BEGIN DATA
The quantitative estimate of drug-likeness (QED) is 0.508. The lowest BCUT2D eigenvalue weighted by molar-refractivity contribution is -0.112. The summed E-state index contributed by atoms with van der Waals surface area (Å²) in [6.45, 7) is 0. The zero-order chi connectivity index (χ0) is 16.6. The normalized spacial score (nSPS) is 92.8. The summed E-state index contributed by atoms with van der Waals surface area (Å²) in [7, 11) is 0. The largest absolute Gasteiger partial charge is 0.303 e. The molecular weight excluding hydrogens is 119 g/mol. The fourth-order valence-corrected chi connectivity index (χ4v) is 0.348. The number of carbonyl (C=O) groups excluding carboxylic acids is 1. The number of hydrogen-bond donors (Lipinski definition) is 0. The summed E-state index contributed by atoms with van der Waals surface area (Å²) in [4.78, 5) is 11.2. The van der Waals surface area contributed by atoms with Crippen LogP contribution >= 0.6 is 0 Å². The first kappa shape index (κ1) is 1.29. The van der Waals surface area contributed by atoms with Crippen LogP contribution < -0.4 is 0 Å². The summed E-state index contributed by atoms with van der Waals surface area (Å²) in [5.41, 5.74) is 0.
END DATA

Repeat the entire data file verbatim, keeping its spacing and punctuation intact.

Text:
The quantitative estimate of drug-likeness (QED) is 0.508. The lowest BCUT2D eigenvalue weighted by molar-refractivity contribution is -0.112. The summed E-state index contributed by atoms with van der Waals surface area (Å²) in [6.45, 7) is 0. The zero-order chi connectivity index (χ0) is 16.6. The normalized spacial score (nSPS) is 92.8. The summed E-state index contributed by atoms with van der Waals surface area (Å²) in [7, 11) is 0. The largest absolute Gasteiger partial charge is 0.303 e. The molecular weight excluding hydrogens is 119 g/mol. The fourth-order valence-corrected chi connectivity index (χ4v) is 0.348. The number of carbonyl (C=O) groups excluding carboxylic acids is 1. The number of hydrogen-bond donors (Lipinski definition) is 0. The summed E-state index contributed by atoms with van der Waals surface area (Å²) in [4.78, 5) is 11.2. The van der Waals surface area contributed by atoms with Crippen LogP contribution >= 0.6 is 0 Å². The first kappa shape index (κ1) is 1.29. The van der Waals surface area contributed by atoms with Crippen LogP contribution < -0.4 is 0 Å². The summed E-state index contributed by atoms with van der Waals surface area (Å²) in [5.41, 5.74) is 0.